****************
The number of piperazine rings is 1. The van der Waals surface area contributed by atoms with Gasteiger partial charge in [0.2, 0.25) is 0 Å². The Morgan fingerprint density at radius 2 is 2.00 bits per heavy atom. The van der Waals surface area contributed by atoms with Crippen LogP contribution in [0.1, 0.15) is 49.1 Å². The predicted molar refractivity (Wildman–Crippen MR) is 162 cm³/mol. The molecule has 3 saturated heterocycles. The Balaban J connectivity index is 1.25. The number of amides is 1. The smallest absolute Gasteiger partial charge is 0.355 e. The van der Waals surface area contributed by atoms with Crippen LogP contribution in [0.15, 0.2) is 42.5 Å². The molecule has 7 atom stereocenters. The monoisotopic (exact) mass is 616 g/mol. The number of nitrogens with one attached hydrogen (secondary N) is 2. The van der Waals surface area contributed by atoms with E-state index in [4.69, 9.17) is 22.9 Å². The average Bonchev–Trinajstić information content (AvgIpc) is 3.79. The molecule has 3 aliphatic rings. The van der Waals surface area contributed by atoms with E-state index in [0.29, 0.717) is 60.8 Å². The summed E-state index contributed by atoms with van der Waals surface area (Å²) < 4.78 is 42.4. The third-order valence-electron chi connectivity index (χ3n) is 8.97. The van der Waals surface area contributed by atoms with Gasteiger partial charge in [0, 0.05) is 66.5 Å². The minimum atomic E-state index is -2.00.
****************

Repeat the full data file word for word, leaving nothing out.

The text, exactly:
The number of piperazine rings is 1. The van der Waals surface area contributed by atoms with Gasteiger partial charge in [0.2, 0.25) is 0 Å². The Morgan fingerprint density at radius 2 is 2.00 bits per heavy atom. The van der Waals surface area contributed by atoms with Crippen LogP contribution in [0.1, 0.15) is 49.1 Å². The predicted molar refractivity (Wildman–Crippen MR) is 162 cm³/mol. The molecule has 3 saturated heterocycles. The Balaban J connectivity index is 1.25. The number of amides is 1. The smallest absolute Gasteiger partial charge is 0.355 e. The van der Waals surface area contributed by atoms with Crippen LogP contribution in [0.15, 0.2) is 42.5 Å². The molecule has 7 atom stereocenters. The monoisotopic (exact) mass is 616 g/mol. The number of nitrogens with one attached hydrogen (secondary N) is 2. The van der Waals surface area contributed by atoms with E-state index in [4.69, 9.17) is 22.9 Å². The average Bonchev–Trinajstić information content (AvgIpc) is 3.79. The molecule has 3 aliphatic rings. The van der Waals surface area contributed by atoms with E-state index in [0.29, 0.717) is 60.8 Å². The summed E-state index contributed by atoms with van der Waals surface area (Å²) < 4.78 is 42.4. The third-order valence-electron chi connectivity index (χ3n) is 8.97. The van der Waals surface area contributed by atoms with Gasteiger partial charge in [0, 0.05) is 66.5 Å². The minimum atomic E-state index is -2.00.